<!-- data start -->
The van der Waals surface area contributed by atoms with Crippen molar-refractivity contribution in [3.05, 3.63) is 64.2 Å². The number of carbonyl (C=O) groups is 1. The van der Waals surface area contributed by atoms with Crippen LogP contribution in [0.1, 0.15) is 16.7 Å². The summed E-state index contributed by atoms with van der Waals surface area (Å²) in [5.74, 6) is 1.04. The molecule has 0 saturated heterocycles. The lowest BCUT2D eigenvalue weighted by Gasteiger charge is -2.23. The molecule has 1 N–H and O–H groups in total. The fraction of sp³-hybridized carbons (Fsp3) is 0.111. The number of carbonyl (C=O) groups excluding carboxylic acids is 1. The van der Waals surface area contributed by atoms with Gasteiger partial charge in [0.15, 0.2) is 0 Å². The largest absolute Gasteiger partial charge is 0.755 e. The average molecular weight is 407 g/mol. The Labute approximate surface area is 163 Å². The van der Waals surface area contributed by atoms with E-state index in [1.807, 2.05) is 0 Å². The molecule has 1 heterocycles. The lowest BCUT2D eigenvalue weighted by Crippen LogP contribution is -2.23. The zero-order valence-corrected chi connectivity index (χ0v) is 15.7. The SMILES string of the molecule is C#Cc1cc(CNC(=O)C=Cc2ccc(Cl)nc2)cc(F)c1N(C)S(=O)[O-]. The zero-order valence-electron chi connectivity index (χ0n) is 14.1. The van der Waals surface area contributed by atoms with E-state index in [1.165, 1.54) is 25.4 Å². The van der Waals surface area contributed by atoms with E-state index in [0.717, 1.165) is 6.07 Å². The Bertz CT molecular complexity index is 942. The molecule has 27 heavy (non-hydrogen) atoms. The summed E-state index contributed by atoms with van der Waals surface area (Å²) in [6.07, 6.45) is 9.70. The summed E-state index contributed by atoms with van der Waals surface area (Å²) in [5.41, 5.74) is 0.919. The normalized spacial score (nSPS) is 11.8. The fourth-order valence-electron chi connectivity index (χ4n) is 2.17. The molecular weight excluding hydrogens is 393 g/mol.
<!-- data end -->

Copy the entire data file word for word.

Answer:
The van der Waals surface area contributed by atoms with Crippen molar-refractivity contribution in [3.05, 3.63) is 64.2 Å². The number of carbonyl (C=O) groups is 1. The van der Waals surface area contributed by atoms with Crippen LogP contribution in [0.1, 0.15) is 16.7 Å². The summed E-state index contributed by atoms with van der Waals surface area (Å²) in [5.74, 6) is 1.04. The molecule has 0 saturated heterocycles. The lowest BCUT2D eigenvalue weighted by Gasteiger charge is -2.23. The molecule has 1 N–H and O–H groups in total. The fraction of sp³-hybridized carbons (Fsp3) is 0.111. The number of carbonyl (C=O) groups excluding carboxylic acids is 1. The van der Waals surface area contributed by atoms with Gasteiger partial charge in [0.15, 0.2) is 0 Å². The largest absolute Gasteiger partial charge is 0.755 e. The average molecular weight is 407 g/mol. The Labute approximate surface area is 163 Å². The van der Waals surface area contributed by atoms with E-state index in [1.807, 2.05) is 0 Å². The molecule has 1 heterocycles. The lowest BCUT2D eigenvalue weighted by Crippen LogP contribution is -2.23. The zero-order valence-corrected chi connectivity index (χ0v) is 15.7. The SMILES string of the molecule is C#Cc1cc(CNC(=O)C=Cc2ccc(Cl)nc2)cc(F)c1N(C)S(=O)[O-]. The zero-order valence-electron chi connectivity index (χ0n) is 14.1. The van der Waals surface area contributed by atoms with E-state index in [1.165, 1.54) is 25.4 Å². The van der Waals surface area contributed by atoms with E-state index in [0.717, 1.165) is 6.07 Å². The Bertz CT molecular complexity index is 942. The molecule has 27 heavy (non-hydrogen) atoms. The summed E-state index contributed by atoms with van der Waals surface area (Å²) in [6.07, 6.45) is 9.70. The summed E-state index contributed by atoms with van der Waals surface area (Å²) in [5.41, 5.74) is 0.919. The normalized spacial score (nSPS) is 11.8. The fourth-order valence-electron chi connectivity index (χ4n) is 2.17. The molecular weight excluding hydrogens is 393 g/mol.